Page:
Much of what Bill Gates does is put under a microscope. The Microsoft co-founder is a billionaire and one of the richest people on the planet. He is well-known for funding global health and vaccination projects, but, to the surprise of some VERIFY viewers, he’s involved in industries other than health and tech.
In mid-November, news outlets reported a Bill Gates-owned company was planning to build a nuclear power plant at a Wyoming coal site. The project was subjected to increased scrutiny when it was labeled “experimental.”
Several viewers have asked the VERIFY team if this plan was real. One viewer, John, sent an email simply asking if Bill Gates is really helping to build a nuclear power plant in Wyoming.
Is Bill Gates funding a nuclear power plant in Wyoming?
Yes. TerraPower, a company Bill Gates co-founded, has selected a retiring Wyoming coal plant’s location for a nuclear plant that will serve as the first ever “demonstration” of TerraPower’s new Natrium reactor.
WHAT WE FOUND
The Department of Energy (DOE) announced on Nov. 16 that TerraPower had selected a retiring coal plant in Kemmerer, Wyoming, a town northeast of Utah’s Salt Lake City, as the site for its Natrium nuclear reactor. DOE said the plant would utilize the coal plant’s existing energy infrastructure and would employ the coal plant’s former workforce.
DOE called the Natrium reactor “first-of-a-kind” and plans to invest nearly $2 billion “to support the licensing, construction and demonstration” of the reactor by 2028. TerraPower, in its own announcement, said it would match the DOE’s investment dollar for dollar.
TerraPower’s reactor is part of DOE’s “Advanced Reactor Development” program in which the DOE is funding the development of nuclear energy technology in an effort to improve nuclear power.
Natrium utilizes an energy storage system that has been previously demonstrated in the solar power industry, TerraPower says. Natrium can then use that stored energy to increase its power output for several hours, which TerraPower argues is important for integrating it with renewable energy sources.
The other benefits of the Natrium reactor, TerraPower claims, is that it’s more fuel efficient than standard nuclear reactors, it’s cost efficient and therefore more likely to be commercially adopted and is mature enough in development that it can be commercialized before the end of the decade — which TerraPower says is necessary to reduce carbon emissions as soon as possible.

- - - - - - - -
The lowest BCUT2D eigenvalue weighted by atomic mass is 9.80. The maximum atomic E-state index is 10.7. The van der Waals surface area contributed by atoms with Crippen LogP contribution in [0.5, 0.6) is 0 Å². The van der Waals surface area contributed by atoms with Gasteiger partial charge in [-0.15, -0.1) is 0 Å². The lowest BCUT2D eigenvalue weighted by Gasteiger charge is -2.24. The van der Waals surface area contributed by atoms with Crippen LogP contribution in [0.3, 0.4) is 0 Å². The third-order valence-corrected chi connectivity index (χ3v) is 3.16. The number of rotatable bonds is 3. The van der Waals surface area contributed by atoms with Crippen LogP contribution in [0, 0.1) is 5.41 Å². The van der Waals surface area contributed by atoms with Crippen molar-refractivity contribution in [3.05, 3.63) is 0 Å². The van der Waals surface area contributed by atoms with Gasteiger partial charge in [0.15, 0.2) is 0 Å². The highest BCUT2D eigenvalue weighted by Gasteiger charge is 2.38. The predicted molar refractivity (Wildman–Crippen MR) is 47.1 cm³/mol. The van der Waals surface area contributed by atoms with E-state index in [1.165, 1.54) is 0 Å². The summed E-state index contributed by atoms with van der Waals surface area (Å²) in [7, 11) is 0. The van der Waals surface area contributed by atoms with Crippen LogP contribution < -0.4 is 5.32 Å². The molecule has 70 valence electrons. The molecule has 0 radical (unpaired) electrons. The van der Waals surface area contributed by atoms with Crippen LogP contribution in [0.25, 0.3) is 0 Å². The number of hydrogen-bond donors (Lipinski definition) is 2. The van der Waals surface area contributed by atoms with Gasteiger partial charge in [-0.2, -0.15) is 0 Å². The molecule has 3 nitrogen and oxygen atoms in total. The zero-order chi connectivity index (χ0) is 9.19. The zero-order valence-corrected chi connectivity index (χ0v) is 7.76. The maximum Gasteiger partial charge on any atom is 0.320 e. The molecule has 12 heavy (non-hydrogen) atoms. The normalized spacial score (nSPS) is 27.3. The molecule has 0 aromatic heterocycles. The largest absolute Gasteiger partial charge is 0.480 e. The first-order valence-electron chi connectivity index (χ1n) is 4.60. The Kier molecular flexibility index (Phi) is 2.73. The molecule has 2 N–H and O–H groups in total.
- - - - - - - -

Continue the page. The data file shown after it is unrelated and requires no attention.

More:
Natrium is based on a reactor that has been in testing for decades, which is why it’s more mature than other nuclear technology in development. It’s a sodium-cooled fast reactor, which differs from standard reactors cooled by water.
The World Nuclear Association lists a number of sodium-cooled reactors both within the U.S. and worldwide that are currently operating, near deployment or have historically operated since the 1950s — almost all of which were and are experimental, prototypes or demonstrations.
One of the benefits of sodium-cooled reactors is that sodium has a high boiling point, which means it’s less likely to boil away in an emergency situation and therefore less likely to suffer a nuclear meltdown. The Argonne National Laboratory (ANL) tested this in 1986 with its Experimental Breed Reactor-II. In two separate tests of situations that would normally cause a meltdown, the reactor’s temperature cooled to near normal operating temperatures after briefly heating up.
ANL said the EBR-II reactor operated safely and reliably for 30 years while providing all of the electricity to the site where it operated.
Other past sodium-cooled reactors, however, have demonstrated challenges TerraPower must overcome to make its sodium-cooled reactor safe. The Union of Concerned Scientists points out that sodium can burn, and even explode, when exposed to air or water, and past sodium-cooled reactor plants have had issues controlling leaks to prevent this danger. The Union of Concerned Scientists also points out that the Natrium reactor can’t use nuclear waste as fuel, which is one of the benefits of most sodium-cooled reactors.
An article from the American Nuclear Society says that as a “demonstration” plant, the Natrium reactor will be tested at a full commercial scale, unlike small prototype reactors. That means once it has been adequately tested to confirm it’s safe and viable, it can be immediately transitioned into commercial service.